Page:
Many first-time visitors arrive in Greece with specific images in mind and are surprised to discover a country with such regional and architectural diversity. The famous whitewashed homes and charming blue-domed churches only characterize a specific region of the country (the Cyclades Islands). Architecture varies greatly from one region to the next depending on the local history. Visitors will find Neoclassical architecture in the cities of Ermoupolis and Nafplion, Ottoman-influenced buildings in Grevená and Kozáni, whitewashed Cycladic homes on the island of Paros, and pastel-coloured baroque homes and churches on Corfu. The nation’s terrain is just as varied as its architectural heritage: idyllic beaches, towering mountain ranges, wine-producing valleys, vast stretches of olive orchards in the south, and lush forests in the north. Greece’s historical sights are just as varied; the country is littered with just as many medieval churches and castles as classical ruins and temples.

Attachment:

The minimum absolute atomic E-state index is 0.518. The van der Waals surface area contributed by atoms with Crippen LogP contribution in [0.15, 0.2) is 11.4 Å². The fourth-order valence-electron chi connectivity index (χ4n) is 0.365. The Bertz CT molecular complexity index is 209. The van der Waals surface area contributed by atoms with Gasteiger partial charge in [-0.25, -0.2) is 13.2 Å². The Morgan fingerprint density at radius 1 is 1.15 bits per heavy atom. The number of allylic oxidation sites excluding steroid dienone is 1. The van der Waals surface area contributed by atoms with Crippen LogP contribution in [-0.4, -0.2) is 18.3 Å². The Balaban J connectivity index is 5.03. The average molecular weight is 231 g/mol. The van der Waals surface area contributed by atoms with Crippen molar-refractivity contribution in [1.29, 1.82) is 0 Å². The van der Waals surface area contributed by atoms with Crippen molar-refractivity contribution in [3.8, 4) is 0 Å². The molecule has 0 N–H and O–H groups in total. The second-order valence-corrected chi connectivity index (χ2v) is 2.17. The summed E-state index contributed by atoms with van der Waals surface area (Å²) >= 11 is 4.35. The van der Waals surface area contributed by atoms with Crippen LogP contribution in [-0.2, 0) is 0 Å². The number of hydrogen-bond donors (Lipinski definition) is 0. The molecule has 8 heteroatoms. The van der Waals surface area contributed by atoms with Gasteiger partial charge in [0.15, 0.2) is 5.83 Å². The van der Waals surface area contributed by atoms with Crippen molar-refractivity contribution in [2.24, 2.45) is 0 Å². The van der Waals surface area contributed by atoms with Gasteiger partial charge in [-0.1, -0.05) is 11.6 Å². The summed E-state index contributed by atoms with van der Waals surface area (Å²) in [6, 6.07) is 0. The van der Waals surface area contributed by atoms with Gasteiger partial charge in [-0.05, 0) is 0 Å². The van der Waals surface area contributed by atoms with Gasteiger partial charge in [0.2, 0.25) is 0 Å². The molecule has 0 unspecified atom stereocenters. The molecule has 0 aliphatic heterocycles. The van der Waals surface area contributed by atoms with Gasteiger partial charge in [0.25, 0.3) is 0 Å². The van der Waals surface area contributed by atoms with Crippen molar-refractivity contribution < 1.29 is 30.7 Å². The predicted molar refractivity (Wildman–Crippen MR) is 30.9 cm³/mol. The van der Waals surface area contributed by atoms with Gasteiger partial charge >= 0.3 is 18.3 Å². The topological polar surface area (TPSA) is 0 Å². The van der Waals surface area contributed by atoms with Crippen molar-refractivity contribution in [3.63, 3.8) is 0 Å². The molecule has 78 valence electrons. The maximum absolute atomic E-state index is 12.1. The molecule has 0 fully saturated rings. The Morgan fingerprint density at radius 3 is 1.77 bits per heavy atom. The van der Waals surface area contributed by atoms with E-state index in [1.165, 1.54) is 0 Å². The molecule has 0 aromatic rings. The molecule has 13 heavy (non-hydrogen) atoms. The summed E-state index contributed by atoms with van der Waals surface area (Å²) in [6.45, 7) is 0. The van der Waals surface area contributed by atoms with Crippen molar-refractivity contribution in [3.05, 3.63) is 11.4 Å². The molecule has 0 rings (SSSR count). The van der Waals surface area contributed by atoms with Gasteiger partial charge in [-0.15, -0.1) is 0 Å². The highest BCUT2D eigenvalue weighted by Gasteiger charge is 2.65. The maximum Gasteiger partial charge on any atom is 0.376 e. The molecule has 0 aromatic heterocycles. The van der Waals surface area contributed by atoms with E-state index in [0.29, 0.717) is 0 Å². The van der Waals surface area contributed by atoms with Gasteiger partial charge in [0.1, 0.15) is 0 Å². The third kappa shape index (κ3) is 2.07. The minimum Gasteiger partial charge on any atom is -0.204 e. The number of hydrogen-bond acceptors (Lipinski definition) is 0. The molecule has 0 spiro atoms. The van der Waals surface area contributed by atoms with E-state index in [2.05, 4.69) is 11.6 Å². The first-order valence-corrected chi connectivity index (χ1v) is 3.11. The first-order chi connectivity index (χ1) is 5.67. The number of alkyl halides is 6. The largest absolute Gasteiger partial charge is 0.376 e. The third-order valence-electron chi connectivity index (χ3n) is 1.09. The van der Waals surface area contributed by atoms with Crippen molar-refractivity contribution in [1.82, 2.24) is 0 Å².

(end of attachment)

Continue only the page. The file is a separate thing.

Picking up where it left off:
Greece (Greek: Ελλάδα, Elláda) is a country in Southern Europe, on the southernmost tip of the Balkan peninsula, with extensive coastlines and islands in the Aegean, Ionian, and Mediterranean Seas. It shares borders in the north with Albania, North Macedonia, Bulgaria, and Turkey. It has an ancient culture that has had a significant influence on the arts, language, philosophy, politics, and sports of western society, including the genres of comedy and drama, western alphabets, Platonic ideals and the Socratic method, democracies and republics, and the Olympics. Furthermore it’s a geographically appealing place to visit, with a mountainous mainland and idyllic island beaches.